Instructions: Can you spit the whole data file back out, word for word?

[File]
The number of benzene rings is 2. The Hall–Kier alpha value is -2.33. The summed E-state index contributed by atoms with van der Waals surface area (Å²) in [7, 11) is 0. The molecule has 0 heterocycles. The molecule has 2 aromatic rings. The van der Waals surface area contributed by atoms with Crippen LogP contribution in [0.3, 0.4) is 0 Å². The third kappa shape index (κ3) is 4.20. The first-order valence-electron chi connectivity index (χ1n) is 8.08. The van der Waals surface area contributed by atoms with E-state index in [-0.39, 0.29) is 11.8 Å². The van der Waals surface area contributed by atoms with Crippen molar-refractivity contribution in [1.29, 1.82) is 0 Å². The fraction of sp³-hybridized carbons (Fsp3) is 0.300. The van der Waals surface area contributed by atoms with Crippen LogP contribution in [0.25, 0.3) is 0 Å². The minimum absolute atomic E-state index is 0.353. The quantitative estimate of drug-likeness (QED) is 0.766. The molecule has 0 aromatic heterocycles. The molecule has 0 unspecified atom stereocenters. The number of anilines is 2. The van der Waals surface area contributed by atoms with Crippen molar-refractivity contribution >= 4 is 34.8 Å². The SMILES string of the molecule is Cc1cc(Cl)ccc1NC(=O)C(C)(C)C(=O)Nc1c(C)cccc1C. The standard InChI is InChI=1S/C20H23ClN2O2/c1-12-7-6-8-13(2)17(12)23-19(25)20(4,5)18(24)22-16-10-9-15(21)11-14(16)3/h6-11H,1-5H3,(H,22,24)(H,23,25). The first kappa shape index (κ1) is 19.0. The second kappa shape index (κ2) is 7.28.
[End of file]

The number of benzene rings is 2. The Hall–Kier alpha value is -2.33. The summed E-state index contributed by atoms with van der Waals surface area (Å²) in [7, 11) is 0. The molecule has 0 heterocycles. The molecule has 2 aromatic rings. The van der Waals surface area contributed by atoms with Crippen LogP contribution in [0.3, 0.4) is 0 Å². The third kappa shape index (κ3) is 4.20. The first-order valence-electron chi connectivity index (χ1n) is 8.08. The van der Waals surface area contributed by atoms with E-state index in [-0.39, 0.29) is 11.8 Å². The van der Waals surface area contributed by atoms with Crippen molar-refractivity contribution in [1.29, 1.82) is 0 Å². The fraction of sp³-hybridized carbons (Fsp3) is 0.300. The van der Waals surface area contributed by atoms with Crippen LogP contribution in [0.25, 0.3) is 0 Å². The minimum absolute atomic E-state index is 0.353. The quantitative estimate of drug-likeness (QED) is 0.766. The molecule has 0 aromatic heterocycles. The molecule has 0 unspecified atom stereocenters. The number of anilines is 2. The van der Waals surface area contributed by atoms with Crippen molar-refractivity contribution >= 4 is 34.8 Å². The SMILES string of the molecule is Cc1cc(Cl)ccc1NC(=O)C(C)(C)C(=O)Nc1c(C)cccc1C. The standard InChI is InChI=1S/C20H23ClN2O2/c1-12-7-6-8-13(2)17(12)23-19(25)20(4,5)18(24)22-16-10-9-15(21)11-14(16)3/h6-11H,1-5H3,(H,22,24)(H,23,25). The first kappa shape index (κ1) is 19.0. The second kappa shape index (κ2) is 7.28.